It was very interesting, at the World Ocean Day Conference, in discussion with representatives of environmental organisations, that they expressed concern to me about the same topic as fishermen - an emerging maritime spatial squeeze affecting all marine users.

Kilmore Quay Harbour and marinaKilmore Quay Harbour and marina

On this week’s Podcast, John Lynch says that the fishing industry is willing to engage with wind farm developers on the way forward, but it “must be meaningful engagement, not just being told about plans without our concerns being listened to.”

“Promises were made, but so far, the fishing industry has been offered nothing, nothing, and this is not what was indicated,” he said. “There is going to be a lot of marine spatial squeeze. We will have massive squeeze in the Irish Sea particularly.”

He is my Podcast interviewee this week. Listen to the Podcast here.

Published in Tom MacSweeney

Dutch shipping expert Carien Droppers has warned that Ireland should take into account navigational hazards posed by offshore wind farms in marine planning.

Droppers, who spoke at last week’s “Navigating to 2050” conference hosted by Irish Lights in Dublin Castle, cited the Julietta D incident in the North Sea last February as a “wake up call”

She recounted how the bulk carrier collided with a tanker after its anchor gave way in a storm, and it then drifted into the Hollandse Kust Zuid wind farm which was under construction.

“We had been issuing warnings for years, and when it did happen it was a big wake up call,” she said

“Even with a standard 500m exclusion zone around wind farms, bad weather can take ships off course,” she said.

Kieran Crowley, Chair, Commissioners of Irish Lights; ; Minister of State at the Department of Transport, Hildegarde Naughton T.D.; and Yvonne Shields O’Connor, CEO, Commissioners of Irish Lights; and Anthony Gurnee, Founder and CEO, Ardmore Shipping as over 280 maritime experts from Ireland, Europe, Asia and Canada gathered in Dublin Castle for a two-day conference organised by the Commissioners of Irish Lights. The conference addressed key safety and sustainability issues relating to offshore wind farms, autonomous vessels and meeting carbon neutrality targetsKieran Crowley, Chair, Commissioners of Irish Lights; ; Minister of State at the Department of Transport, Hildegarde Naughton T.D.; and Yvonne Shields O’Connor, CEO, Commissioners of Irish Lights; and Anthony Gurnee, Founder and CEO, Ardmore Shipping as over 280 maritime experts from Ireland, Europe, Asia and Canada gathered in Dublin Castle for a two-day conference organised by the Commissioners of Irish Lights. The conference addressed key safety and sustainability issues relating to offshore wind farms, autonomous vessels and meeting carbon neutrality targets Photo: Naoise Culhane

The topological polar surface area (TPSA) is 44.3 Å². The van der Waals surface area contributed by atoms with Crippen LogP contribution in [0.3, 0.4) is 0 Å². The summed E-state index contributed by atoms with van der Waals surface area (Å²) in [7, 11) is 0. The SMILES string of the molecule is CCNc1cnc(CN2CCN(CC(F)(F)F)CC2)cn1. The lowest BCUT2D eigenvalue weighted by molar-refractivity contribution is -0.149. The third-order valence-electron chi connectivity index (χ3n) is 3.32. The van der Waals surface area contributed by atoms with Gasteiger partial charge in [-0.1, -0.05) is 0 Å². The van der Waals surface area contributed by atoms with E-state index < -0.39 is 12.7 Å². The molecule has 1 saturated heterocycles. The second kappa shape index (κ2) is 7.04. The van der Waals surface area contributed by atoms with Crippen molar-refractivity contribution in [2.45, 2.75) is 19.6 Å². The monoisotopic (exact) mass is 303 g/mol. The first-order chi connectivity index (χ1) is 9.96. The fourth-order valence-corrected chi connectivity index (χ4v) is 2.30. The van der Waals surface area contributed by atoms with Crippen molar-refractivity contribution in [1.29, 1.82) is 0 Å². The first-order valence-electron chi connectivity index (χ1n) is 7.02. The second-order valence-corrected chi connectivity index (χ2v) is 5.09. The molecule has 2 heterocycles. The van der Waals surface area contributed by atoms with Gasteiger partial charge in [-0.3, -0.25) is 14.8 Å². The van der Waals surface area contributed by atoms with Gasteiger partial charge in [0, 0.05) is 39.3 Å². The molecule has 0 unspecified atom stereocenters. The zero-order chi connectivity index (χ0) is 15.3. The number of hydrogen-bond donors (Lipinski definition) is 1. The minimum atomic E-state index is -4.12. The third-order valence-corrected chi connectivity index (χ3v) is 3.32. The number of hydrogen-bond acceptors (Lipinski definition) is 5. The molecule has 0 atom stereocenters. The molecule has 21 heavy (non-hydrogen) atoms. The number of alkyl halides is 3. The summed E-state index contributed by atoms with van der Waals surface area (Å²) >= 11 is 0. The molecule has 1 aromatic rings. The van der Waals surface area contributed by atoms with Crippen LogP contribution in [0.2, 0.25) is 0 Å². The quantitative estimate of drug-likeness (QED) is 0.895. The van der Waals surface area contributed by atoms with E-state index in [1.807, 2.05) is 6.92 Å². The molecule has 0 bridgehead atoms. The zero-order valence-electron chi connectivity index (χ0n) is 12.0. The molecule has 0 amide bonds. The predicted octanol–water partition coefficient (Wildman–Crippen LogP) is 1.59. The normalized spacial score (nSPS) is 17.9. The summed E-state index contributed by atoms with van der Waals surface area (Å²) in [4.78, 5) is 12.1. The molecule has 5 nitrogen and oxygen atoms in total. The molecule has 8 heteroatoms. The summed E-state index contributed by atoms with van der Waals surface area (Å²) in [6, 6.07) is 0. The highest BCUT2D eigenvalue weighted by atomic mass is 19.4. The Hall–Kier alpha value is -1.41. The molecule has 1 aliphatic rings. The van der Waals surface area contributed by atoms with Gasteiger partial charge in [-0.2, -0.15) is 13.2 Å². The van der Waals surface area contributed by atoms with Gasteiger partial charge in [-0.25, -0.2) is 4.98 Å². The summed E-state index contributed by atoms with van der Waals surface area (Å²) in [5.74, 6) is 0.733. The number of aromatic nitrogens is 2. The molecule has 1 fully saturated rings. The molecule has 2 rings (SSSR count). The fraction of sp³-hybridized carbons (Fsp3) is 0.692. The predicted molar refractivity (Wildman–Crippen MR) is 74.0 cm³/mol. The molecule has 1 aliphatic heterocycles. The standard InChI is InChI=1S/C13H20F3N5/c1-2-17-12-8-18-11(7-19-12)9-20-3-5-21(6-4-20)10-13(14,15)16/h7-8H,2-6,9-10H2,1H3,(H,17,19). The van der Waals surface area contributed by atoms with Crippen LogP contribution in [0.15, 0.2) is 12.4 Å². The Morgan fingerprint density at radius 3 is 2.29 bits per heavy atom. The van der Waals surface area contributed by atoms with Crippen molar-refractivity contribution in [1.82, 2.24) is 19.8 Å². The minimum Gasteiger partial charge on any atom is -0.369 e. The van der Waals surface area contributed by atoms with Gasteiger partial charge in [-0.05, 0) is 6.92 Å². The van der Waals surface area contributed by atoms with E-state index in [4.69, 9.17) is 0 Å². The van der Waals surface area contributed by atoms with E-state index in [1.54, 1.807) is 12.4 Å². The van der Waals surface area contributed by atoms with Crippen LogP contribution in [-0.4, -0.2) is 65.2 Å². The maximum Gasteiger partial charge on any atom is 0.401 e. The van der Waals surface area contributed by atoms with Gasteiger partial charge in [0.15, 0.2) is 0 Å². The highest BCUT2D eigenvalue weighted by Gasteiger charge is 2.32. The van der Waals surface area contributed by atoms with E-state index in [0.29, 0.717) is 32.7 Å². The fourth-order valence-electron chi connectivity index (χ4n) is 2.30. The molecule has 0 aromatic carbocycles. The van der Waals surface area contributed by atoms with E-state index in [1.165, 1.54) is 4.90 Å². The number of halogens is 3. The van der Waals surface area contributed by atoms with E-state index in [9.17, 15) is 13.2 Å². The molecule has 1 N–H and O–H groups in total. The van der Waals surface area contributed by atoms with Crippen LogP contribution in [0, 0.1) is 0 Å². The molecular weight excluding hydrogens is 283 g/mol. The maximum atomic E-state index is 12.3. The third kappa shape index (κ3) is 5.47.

“If ships can’t navigate safely, then goods can’t reach ports...and if fishing can’t be conducted safely, then how will fishers earn their living?” Ms Droppers pointed out.

Windfarm planning in the Irish Sea must take these navigational safety factors into account, she said.

Ms Droppers’s work involves drawing up safety regimes for offshore wind development in the North Sea, one of the busiest maritime zones in the world with over 50 windfarms.

“The North Sea is very restricted, with fishing, shipping, naval exercises, conservation work and now windfarms, so it is like an industrial area with a few highways for marine traffic,”she said.

“In Ireland, your Atlantic coast has a lot of space, but the Irish Sea is more restricted and there could be issues with navigational hazards,”she said.

Published in Marine Planning

An Oireachtas committee has said that greater consultation with the fishing industry must be “facilitated” to provide better planning around marine protected areas (MPAs) and offshore wind farms.